In 2011, the National Transgender Discrimination Survey report Injustice at Every Turn detailed the inordinately high numbers and "wide range of alarming experiences of transgender and gender non-conforming people with police and the criminal justice system."
"Black and Latino/a incidences of being incarcerated due only to gender identity/expression were at 41 percent and 21 percent respectively," the report stated. "Sixteen percent of respondents reported being sent to jail or prison 'for any reason,'"
One year later, the Center for American Progress noted that although "gay and transgender youth represent just 5 percent to 7 percent of the nation's overall youth population, they compose 13 percent to 15 percent of those currently in the juvenile justice system."
Since 2008, the Transformative Justice Law Project of Illinois ( TJLP ) has established itself as a first line of defense for transgender and gender—non conforming individuals who have consistently been forced to navigate a complicated and, the TJLP argues, fundamentally flawed United States legal system with very little in the way of resources and fewer advocates willing to assist them.
The organization has dedicated itself to providing legal services for the transgender and gender non-conforming communities with a holistic and abolitionist eye. "We want to build a collective awareness of the injustices perpetrated by the state through the legal system, and to support the empowerment of those most affected and targeted by the prison-industrial complex," the organization's website states. "We do not see reform or direct services alone as a solution to systemic oppression, instead we support a long-term broad-based movement for prison abolition."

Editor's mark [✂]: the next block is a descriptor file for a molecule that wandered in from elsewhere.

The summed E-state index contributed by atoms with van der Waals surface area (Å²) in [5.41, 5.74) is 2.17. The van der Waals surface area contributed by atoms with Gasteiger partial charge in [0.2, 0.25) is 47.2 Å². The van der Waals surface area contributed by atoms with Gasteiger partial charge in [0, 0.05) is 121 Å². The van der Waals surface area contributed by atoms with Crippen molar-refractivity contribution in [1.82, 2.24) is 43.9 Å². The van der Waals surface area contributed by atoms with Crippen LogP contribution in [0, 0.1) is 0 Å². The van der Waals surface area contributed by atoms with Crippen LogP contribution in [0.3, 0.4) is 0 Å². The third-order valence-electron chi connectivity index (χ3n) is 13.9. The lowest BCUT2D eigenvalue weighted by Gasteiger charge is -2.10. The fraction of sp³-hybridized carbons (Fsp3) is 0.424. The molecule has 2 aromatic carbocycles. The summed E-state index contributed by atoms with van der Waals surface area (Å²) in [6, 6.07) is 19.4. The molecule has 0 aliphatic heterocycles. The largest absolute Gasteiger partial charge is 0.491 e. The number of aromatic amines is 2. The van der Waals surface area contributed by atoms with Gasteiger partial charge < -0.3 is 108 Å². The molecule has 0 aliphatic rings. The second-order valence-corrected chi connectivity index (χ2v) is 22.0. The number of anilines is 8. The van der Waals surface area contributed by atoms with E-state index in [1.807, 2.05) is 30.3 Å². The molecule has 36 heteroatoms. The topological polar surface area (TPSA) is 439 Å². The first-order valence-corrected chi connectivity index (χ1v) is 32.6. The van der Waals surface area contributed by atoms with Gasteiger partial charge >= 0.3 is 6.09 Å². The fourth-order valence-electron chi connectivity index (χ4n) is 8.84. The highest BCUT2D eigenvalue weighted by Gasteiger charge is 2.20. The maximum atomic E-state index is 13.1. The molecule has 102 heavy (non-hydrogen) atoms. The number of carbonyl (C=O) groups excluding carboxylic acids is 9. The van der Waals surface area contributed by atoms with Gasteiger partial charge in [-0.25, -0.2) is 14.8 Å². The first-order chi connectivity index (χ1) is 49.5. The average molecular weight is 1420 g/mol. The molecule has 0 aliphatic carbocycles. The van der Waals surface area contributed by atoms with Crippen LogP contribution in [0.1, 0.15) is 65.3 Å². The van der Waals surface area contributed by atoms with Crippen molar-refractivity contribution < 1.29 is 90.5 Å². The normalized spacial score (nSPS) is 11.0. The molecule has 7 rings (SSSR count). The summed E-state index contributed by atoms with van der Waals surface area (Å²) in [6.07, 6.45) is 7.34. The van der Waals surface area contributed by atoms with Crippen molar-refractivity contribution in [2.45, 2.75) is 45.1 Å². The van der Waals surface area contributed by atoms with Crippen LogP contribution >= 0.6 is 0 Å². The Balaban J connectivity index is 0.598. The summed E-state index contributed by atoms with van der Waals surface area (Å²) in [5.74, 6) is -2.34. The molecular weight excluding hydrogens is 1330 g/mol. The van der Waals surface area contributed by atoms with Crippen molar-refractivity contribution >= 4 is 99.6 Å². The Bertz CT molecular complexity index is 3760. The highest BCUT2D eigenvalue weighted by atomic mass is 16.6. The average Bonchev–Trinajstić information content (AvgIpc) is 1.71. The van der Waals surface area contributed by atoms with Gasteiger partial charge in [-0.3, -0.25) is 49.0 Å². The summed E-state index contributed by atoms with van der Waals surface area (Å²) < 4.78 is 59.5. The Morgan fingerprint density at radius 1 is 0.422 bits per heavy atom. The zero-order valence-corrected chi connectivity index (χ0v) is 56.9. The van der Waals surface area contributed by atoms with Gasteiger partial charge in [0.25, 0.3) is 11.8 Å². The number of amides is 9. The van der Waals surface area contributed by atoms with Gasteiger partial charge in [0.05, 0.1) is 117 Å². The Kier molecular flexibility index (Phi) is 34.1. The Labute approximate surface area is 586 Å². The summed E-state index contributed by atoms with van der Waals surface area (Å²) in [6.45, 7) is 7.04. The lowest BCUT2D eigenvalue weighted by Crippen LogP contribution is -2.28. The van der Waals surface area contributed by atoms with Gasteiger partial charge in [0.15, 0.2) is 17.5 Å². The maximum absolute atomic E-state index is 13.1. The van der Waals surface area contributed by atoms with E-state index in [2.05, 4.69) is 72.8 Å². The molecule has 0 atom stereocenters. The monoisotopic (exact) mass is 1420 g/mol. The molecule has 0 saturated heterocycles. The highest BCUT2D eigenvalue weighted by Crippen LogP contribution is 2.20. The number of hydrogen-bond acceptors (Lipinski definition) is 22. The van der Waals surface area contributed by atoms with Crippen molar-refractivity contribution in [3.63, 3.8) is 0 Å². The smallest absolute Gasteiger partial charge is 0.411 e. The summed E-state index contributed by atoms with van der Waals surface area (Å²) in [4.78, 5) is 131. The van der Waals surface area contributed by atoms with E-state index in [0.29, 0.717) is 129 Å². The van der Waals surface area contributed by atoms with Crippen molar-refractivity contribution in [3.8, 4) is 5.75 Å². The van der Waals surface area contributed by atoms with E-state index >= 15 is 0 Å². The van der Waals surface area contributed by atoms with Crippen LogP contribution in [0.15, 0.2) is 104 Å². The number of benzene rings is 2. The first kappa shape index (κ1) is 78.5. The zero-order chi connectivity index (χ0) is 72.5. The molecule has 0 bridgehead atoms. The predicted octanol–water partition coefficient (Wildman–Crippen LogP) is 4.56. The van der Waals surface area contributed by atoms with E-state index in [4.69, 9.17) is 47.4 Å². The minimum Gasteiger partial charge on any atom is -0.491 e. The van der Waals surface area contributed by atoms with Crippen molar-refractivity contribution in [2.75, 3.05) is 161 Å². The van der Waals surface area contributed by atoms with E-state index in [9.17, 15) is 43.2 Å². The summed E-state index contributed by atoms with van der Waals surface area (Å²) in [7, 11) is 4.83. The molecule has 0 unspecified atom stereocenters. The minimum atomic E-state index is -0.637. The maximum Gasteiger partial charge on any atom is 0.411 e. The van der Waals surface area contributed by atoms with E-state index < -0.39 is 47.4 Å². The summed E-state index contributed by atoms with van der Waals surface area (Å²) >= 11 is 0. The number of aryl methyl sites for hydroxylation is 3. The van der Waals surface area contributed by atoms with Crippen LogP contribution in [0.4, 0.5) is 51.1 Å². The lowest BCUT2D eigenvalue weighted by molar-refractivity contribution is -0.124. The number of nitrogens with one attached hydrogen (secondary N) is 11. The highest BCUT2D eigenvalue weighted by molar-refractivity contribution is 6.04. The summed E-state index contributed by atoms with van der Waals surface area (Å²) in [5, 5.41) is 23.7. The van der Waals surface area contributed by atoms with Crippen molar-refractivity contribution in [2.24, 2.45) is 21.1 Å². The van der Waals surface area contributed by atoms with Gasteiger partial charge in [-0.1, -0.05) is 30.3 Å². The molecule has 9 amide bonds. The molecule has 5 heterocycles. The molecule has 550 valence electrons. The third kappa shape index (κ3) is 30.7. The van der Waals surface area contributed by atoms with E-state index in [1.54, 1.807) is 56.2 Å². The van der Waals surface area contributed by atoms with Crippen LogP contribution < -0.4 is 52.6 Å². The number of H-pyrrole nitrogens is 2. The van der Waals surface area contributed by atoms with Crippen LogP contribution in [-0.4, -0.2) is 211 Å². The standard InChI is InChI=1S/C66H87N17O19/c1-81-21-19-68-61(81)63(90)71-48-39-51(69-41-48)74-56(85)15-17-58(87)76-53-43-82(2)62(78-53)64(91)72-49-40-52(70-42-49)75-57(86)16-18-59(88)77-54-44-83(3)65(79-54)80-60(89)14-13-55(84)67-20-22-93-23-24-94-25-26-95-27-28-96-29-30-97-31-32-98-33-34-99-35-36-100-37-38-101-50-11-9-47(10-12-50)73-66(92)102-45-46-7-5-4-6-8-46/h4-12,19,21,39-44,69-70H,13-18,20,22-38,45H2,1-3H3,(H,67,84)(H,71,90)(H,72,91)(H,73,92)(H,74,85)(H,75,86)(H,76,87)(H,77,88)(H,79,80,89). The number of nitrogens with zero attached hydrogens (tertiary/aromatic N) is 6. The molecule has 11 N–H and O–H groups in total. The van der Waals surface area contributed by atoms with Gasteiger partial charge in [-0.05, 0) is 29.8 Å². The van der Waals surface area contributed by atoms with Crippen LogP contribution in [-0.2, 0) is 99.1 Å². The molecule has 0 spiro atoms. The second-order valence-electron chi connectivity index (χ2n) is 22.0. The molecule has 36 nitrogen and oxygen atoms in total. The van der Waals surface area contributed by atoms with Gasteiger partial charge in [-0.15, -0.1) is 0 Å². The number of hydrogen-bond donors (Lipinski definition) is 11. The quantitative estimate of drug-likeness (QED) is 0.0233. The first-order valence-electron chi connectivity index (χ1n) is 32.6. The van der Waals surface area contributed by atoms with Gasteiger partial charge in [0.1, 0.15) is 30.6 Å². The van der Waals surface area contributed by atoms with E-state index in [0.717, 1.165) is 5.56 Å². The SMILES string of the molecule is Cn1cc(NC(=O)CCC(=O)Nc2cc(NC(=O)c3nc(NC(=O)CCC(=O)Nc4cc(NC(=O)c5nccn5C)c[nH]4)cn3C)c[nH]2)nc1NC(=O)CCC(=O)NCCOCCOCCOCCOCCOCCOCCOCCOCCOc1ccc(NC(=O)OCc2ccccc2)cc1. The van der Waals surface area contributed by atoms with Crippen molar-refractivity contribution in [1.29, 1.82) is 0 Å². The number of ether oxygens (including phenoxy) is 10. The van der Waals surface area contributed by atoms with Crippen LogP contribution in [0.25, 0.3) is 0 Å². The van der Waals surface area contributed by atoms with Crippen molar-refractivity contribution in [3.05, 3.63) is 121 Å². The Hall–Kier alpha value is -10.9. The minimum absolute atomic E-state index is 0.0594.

On March 5, collective members of the TJLP held an open house attended by over 45 people interested in the organization's work which has expanded beyond legal services for those ensnared in the criminal justice system to include legal name change mobilizations, clothing and gift cards drives for those incarcerated, institutionalized or homeless as well as pen-pal projects and a magazine entitled Hidden Expressions distributed and designed to provide emotional connections and support to those transgender, gender variant, and gender nonconforming people isolated in the cells of Illinois' prisons.
Most recently, the TJLP has helped to bring the abuses and torture suffered by the transgender community at the hands of U.S. police departments and correctional institutions to the attention of the United Nations.
"Transformative Justice is our value and way of thinking about what an alternative to the current criminal legal system could look like," TJLP co-founder Owen Daniel-McCarter told the audience. "It doesn't hurt that it has the prefix 'trans' either."
"We were founded out of a critical need to provide holistic, life-affirming and zealous legal services to transgender people who are impacted by the criminal legal system," Daniel-McCarter told Windy City Times. "We believe in gender self-determination which guides all of our legal and advocacy work."